Keefe, thanks for referencing the "Worst business to install surveillance". A few relevant comments summarized below:
- "They will always need lens covers cleaned from overspray if you install anywhere near the bays. There is usually no way to move the cameras away from the bays to keep water and dirt off of them."
- "I would definitely install vandal resistant domes and conduit to each camera. Megapixels would be a definite requirement especially for forensic recording purposes. I would also try to have a camera facing a camera to protect them."
- "We always make sure to always use glass. Round domes would never work since they use plastic. They usually go with bullets or the eyeball style domes that uses glass instead of plastic."
- "Use glass, not plastic. It will pit and fog over time with the chemicals used, but typically takes several years before it requires replacement."
- "The housings are fully sealed , wiring run through sealed PVC conduit and LiquidTight tubing. We typically do a cleaning twice a year, which helps prevent corrosive build-up on the glass; more often if the site calls to complain about fogging."
- "A liberal treatment of Rain-X or similar product will help minimize buildup, whether you're talking a glass window or a plastic dome."
- "The most common way to get that evidence is a good view (or views) of the car BEFORE it enters the wash, so if someone comes back claiming that your system scratched their baby, you can pull up the proof (hopefully) that it was scratched before it even went in."
Outdoor rated camera works just fine. We have cold weather, but not freezings in the south. I am a proponent of fixed focal length camera, elimantes screw ups and out of focus shots.
Typically 4 cameras, 2 on either side of the vehicle, at the entrance and exit of the tunnel.
2 mp cameras work great.
We have a couple of carwashes that have had cameras installed for 3 years now. We used Sony CH-160 bullet cameras, and have had no problems. The customer loves them, and has added more since we installed it. They have a total of 20 cameras; up from the original 12. The cameras are focused on the gas pumps, vacuums and vending machines, three at the entrance covering the sides and top of the cars, 4 inside the carwash, and 3 at the exit. Since the cameras on the sides of the entrance are fairly low, we pointed them towards each other in case we experience any vandalism.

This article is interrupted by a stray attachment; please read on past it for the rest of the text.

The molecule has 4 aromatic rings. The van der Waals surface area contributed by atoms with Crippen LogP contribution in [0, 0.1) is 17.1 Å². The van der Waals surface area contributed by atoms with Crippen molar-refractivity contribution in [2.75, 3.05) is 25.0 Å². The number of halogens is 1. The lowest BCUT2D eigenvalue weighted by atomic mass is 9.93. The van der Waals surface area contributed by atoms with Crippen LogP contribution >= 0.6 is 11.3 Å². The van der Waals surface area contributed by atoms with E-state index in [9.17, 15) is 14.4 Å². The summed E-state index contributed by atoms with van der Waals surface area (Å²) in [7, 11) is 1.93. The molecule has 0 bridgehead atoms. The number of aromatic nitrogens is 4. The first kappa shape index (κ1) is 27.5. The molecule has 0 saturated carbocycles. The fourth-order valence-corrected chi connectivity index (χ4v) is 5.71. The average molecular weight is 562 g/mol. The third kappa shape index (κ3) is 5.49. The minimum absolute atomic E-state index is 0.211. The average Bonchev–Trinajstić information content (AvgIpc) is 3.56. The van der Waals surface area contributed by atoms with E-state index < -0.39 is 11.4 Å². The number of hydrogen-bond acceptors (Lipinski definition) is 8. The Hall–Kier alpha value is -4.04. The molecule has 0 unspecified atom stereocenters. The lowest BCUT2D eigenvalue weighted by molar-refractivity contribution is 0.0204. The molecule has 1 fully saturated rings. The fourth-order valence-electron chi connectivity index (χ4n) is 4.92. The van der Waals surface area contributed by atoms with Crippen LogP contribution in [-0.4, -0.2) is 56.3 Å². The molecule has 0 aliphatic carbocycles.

I agree with John, must be in conduit, and must be glass, and I prefer bullet cameras.
I never thought of the Rain-x solution, I'm going to recommend that to my customer. Thanks John.
IPVMU Certified | 01/16/15 01:03am
Thank you all for your feedback and information... we will be installing these cameras next week so I will keep you informed as to how everything works out...
IPVMU Certified | 02/28/17 05:53pm
word to the wise, do not use standard rainX on a poly dome. bad things happen. They make a plastic specific product.
IPVM | IPVMU Certified | 02/28/17 06:01pm
We just installed 2 - 4megapixel cameras with wdr on the each side of the entrance of the tunnel and 2 on the exit. The glare is so bad on the dark color vehicles. It is hard to make out any kind of scratches. Any suggestions?
IPVMU Certified | 10/14/19 01:11am
We were just at a car wash customer installing another camera and while there we noticed that after a few washes the camera view is all fogged up. Investigation revealed that the mist from the automatic spray equipment is condensing on the camera and will stay there obscuring the view until it drys naturally. Per customer request the camera in each bay views is mounted to view the vehicle as it enters the washbay so as to capture license plates (the issue was vehicles damaging the apparently very expensive automatic washbay doors so customer wanted plates).
My tech and I were brainstorming solutions and the 2 that stuck with us was to either siphon off some of the 10,000 MPH wind coming from the automatic dryer at the end of the wash with a piece of ductwork and aim it at the camera to effectively dry it off at the same time as the car, or use a separate small heater in the mechanical space of the building which is centered between the washbays, start it with a signal from the wash equipment and duct it to near the camera. We both liked the solution that grabs airflow from the vehicle dryer although it appears that that is only a very large squirrel cage blower and isn't actually heated so that may not work as well as a source of heated air.
Neither of these thoughts made it to the carwash owner since we did the job without seeing him plus the fact the he just finally paid us after dicking us around on another job so the trust level is currently low and he has won an attitude of disdain from us over that incident.